I have always had an affinity for the old Tri-masters of bygone days. And while the caravel depicted in the top image may not have been silhouetted against a backdrop of a super-moon, it was a delight to see. On August 3, 1492, Christopher Columbus and his crew set sail from the port of Palos in southern Spain on three vessels: la Santa Clara (Niña), La Pinta, and la Santa Gallega (Santa Maria). Two of the ships, the Niña and Pinta, were tiny by today’s standards—only 50 to 70 feet from bow to stern—but prized for their speed and maneuverability, they called them caravels.
The Santa Maria, Columbus’s flagship, was a larger, heavier cargo ship. For 35 days, Columbus and his crew of 86 Spanish sailors sailed westward searching for a passage to China and India. With the men close to mutiny against their “foreign” captain, Columbus was about to turn back when the cry went out at 2 a.m. on October 12, most likely because of the bright supermoon, that land had been sighted. Columbus hadn’t found a western route to India but his success in crossing the Atlantic was because of the ships he chose for the perilous voyage, particularly the diminutive Niña and Pinta.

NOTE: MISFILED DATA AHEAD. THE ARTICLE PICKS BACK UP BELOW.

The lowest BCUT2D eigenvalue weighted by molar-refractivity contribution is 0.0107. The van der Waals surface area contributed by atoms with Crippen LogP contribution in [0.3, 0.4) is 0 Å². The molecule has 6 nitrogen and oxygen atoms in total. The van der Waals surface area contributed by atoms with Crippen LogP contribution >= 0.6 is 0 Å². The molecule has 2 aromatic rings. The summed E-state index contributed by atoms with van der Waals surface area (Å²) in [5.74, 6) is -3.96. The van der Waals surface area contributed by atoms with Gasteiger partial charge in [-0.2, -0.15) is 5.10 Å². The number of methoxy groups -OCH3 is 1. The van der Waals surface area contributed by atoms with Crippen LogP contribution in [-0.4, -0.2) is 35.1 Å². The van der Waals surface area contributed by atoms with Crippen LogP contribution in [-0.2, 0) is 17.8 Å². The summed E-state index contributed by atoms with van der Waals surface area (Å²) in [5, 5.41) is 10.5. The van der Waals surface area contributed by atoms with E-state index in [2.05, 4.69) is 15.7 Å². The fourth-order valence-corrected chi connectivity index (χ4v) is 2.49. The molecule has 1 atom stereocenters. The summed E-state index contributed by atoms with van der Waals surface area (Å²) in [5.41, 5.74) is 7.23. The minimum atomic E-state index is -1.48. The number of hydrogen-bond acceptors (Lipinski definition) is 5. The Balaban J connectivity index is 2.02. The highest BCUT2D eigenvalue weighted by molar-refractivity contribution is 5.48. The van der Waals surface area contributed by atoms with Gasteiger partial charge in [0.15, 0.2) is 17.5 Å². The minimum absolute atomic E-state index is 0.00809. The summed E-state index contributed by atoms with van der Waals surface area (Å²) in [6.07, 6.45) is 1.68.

Though finally, only two of Columbus’s ships ended up being caravels, Isabella’s decree speaks to the popularity of the vessel during the 15th-century “Age of Discovery.” Starting with Portuguese explorations of the African coast in the mid-1400s, caravels were prized for their sleek, lightweight hull and their uncanny ability to sail directly into the wind. When the royal decree went out in 1492 from Queen Isabella of Spain to fund Columbus’s first voyage, it read, “By these presents, we dispatch the nobleman Christoforos Colón with three equipped caravels over the Ocean Seas toward the regions of India for certain reasons and purposes.”